2162. Vitamin D Metabolites and Inflammation in the Multicenter AIDS Cohort Study (MACS)
Session: Poster Abstract Session: HIV Inflammation and Immune Activation
Saturday, October 29, 2016
Room: Poster Hall
Posters
  • Vitamin D and Inflammation_IDWeek_10202016.pdf (339.8 kB)
  • Background: Vitamin D metabolism may play a role in the pathogenesis of a number of chronic illnesses and may be affected by HIV-associated inflammation. This study examined the relationship between levels of inflammatory biomarkers and levels of vitamin D metabolites in HIV+ and HIV- men in the Multicenter AIDS Cohort Study.

    Methods: Vitamin D metabolites (25-hydroxy vitamin D [25(OH)D] and 1,25-dihydroxyvitamin D [ 1,25(OH)2D] ) were quantified, and 17 inflammatory markers were centrally measured from stored serum using multiplex assays. Exploratory factor analysis (EFA) was applied to identify underlying inflammatory processes. Multivariate generalized estimating equations were used to evaluate the relationship between different inflammatory processes and vitamin D metabolites 25(OH)D and 1,25(OH)2D and vitamin D deficiency, defined as 25(OH)D < 20 ng/mL.

    Results: A total of 1081 study visits from 610 HIV+ and 97 HIV- men were included, and 66% of HIV+ study visits were on HAART treatment. Compared to HIV- men, HIV+ men had comparable median levels of 25(OH)D (23 ng/mL vs 21 ng/mL) and 1,25(OH)2D (45 pg/mL vs 47 pg/mL), and the prevalence of vitamin D deficiency was 40% in HIV+ and 46% in HIV- men. EFA identified three underlying inflammatory processes: factor 1, characterized by sTNF receptor-2, sIL-2 receptor-a, sCD27, B-cell activating factor, IFN-γ-p10, TNF-a, sCD14, sIL-6 receptor and sGP130; factor 2, characterized by IL-8, GM-CSF, IL-6, IL-1-β, IL-2, MIP-1; factor 3, characterized by IL-10 and IL-12-p70. Factor 1 was significantly associated with a lower odds of vitamin D deficiency (OR=0.78) and lower levels of 1,25(OH)2D (estimate=-2.44 pg/mL per one SD of factor 1 increase) in HIV+ men, and factor 2 was significantly associated with lower levels of 25(OH)D in HIV+ men. Similar but non-significant associations of factor 1 and factor 2 with vitamin D metabolites were found in HIV- men. Factor 3 was not a significantly predictor in either group.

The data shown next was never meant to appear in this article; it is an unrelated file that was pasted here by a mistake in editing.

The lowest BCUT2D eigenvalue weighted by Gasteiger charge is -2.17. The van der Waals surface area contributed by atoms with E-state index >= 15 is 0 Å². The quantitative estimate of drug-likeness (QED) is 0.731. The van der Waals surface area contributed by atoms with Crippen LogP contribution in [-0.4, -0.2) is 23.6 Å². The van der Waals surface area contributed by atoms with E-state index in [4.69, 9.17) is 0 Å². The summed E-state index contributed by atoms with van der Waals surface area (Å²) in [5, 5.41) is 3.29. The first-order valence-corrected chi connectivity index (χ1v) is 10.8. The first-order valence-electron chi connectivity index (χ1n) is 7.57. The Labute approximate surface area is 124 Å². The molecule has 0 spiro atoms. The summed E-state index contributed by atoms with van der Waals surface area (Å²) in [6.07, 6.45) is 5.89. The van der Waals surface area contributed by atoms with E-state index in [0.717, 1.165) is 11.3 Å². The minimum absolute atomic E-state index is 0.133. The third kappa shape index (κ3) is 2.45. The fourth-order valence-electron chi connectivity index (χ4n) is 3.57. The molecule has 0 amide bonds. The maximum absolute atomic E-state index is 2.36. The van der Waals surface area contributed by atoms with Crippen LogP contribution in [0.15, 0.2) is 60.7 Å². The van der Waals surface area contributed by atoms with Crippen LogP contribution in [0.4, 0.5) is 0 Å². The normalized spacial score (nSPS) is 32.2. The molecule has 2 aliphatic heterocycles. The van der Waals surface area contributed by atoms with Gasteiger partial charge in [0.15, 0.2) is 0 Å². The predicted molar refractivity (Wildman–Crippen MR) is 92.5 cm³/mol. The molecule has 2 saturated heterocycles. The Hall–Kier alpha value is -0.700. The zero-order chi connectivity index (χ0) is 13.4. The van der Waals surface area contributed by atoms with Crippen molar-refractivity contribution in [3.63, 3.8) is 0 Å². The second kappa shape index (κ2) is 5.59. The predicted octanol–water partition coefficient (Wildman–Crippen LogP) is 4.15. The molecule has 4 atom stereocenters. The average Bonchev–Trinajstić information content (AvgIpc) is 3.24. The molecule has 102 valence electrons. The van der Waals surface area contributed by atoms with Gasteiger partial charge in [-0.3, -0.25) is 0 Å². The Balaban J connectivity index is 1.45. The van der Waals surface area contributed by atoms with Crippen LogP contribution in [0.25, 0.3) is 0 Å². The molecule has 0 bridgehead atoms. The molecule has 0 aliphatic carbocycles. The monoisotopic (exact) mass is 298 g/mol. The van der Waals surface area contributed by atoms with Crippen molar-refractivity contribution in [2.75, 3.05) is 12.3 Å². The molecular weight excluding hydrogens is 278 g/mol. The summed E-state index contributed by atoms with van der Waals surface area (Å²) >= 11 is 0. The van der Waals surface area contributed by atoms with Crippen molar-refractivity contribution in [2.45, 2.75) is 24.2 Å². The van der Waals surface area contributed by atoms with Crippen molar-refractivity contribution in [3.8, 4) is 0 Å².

Conclusion: HIV-associated inflammatory factor 1 was correlated with higher levels of 25(OH)D but lower levels of 1,25(OH)2D, and factor 2 was correlated with lower levels of 25(OH)D, which may indicate a pathway whereby HIV-associated microbial translocation and immune activation contribute to elevated risk of comorbidities in HIV-infected men.

    Long Zhang, MHS1, Todd Brown, MD, PhD2, Joseph Margolick, MD, PhD1, Mallory Witt, MD3, Frank Palella Jr., MD4, Lawrence Kingsley, MD5, Andrew Hoofnagle, MD, PhD6, Adrienne Tin, PhD1, Lisa Jacobson, ScD1 and Alison Abraham, PhD1, (1)Johns Hopkins Bloomberg School of Public Health, Baltimore, MD, (2)Johns Hopkins University, Baltimore, MD, (3)Los Angeles Biomedical Research Institute at Harbor-UCLA Medical Center, Torrance, CA, (4)Northwestern University Feinberg School of Medicine, Chicago, IL, (5)University of Pittsburgh, Pittsburgh, PA, (6)University of Washington, Seattle, WA

    Disclosures:

    L. Zhang, None

    T. Brown, Gilead: Consultant and Scientific Advisor , Honoraria

    J. Margolick, None

    M. Witt, NIH: Grant Investigator , Research grant
    Gilead Sciences: Scientific Advisor , Research grant and Salary

    F. Palella Jr., None

    L. Kingsley, None

    A. Hoofnagle, Waters, Inc.: Grant Investigator , Research grant

    A. Tin, None

    L. Jacobson, None

    A. Abraham, None

    Findings in the abstracts are embargoed until 12:01 a.m. CDT, Wednesday Oct. 26th with the exception of research findings presented at the IDWeek press conferences.